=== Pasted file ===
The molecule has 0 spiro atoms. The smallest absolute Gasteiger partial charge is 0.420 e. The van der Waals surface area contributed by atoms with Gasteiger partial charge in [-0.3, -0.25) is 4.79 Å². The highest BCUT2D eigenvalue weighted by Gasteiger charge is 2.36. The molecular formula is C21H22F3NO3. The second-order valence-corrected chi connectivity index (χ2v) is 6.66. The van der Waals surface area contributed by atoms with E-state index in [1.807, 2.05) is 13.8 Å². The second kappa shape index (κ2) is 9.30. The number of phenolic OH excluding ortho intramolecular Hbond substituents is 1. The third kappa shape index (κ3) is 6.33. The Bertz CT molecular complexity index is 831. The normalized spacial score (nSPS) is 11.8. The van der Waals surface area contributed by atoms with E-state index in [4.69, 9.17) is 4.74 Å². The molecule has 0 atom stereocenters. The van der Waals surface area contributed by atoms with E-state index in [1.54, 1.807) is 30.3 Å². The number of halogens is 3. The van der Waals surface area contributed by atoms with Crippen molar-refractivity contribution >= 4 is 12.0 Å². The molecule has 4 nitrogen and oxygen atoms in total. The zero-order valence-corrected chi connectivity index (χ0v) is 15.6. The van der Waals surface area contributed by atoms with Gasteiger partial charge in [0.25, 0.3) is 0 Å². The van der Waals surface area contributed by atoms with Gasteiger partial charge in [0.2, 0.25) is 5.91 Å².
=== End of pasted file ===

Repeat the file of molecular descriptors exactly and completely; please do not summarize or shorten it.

The molecule has 0 spiro atoms. The smallest absolute Gasteiger partial charge is 0.420 e. The van der Waals surface area contributed by atoms with Gasteiger partial charge in [-0.3, -0.25) is 4.79 Å². The highest BCUT2D eigenvalue weighted by Gasteiger charge is 2.36. The molecular formula is C21H22F3NO3. The second-order valence-corrected chi connectivity index (χ2v) is 6.66. The van der Waals surface area contributed by atoms with E-state index in [1.807, 2.05) is 13.8 Å². The second kappa shape index (κ2) is 9.30. The number of phenolic OH excluding ortho intramolecular Hbond substituents is 1. The third kappa shape index (κ3) is 6.33. The Bertz CT molecular complexity index is 831. The normalized spacial score (nSPS) is 11.8. The van der Waals surface area contributed by atoms with E-state index in [4.69, 9.17) is 4.74 Å². The molecule has 0 atom stereocenters. The van der Waals surface area contributed by atoms with E-state index in [1.54, 1.807) is 30.3 Å². The number of halogens is 3. The van der Waals surface area contributed by atoms with Crippen molar-refractivity contribution >= 4 is 12.0 Å². The molecule has 4 nitrogen and oxygen atoms in total. The zero-order valence-corrected chi connectivity index (χ0v) is 15.6. The van der Waals surface area contributed by atoms with Gasteiger partial charge in [0.25, 0.3) is 0 Å². The van der Waals surface area contributed by atoms with Gasteiger partial charge in [0.2, 0.25) is 5.91 Å².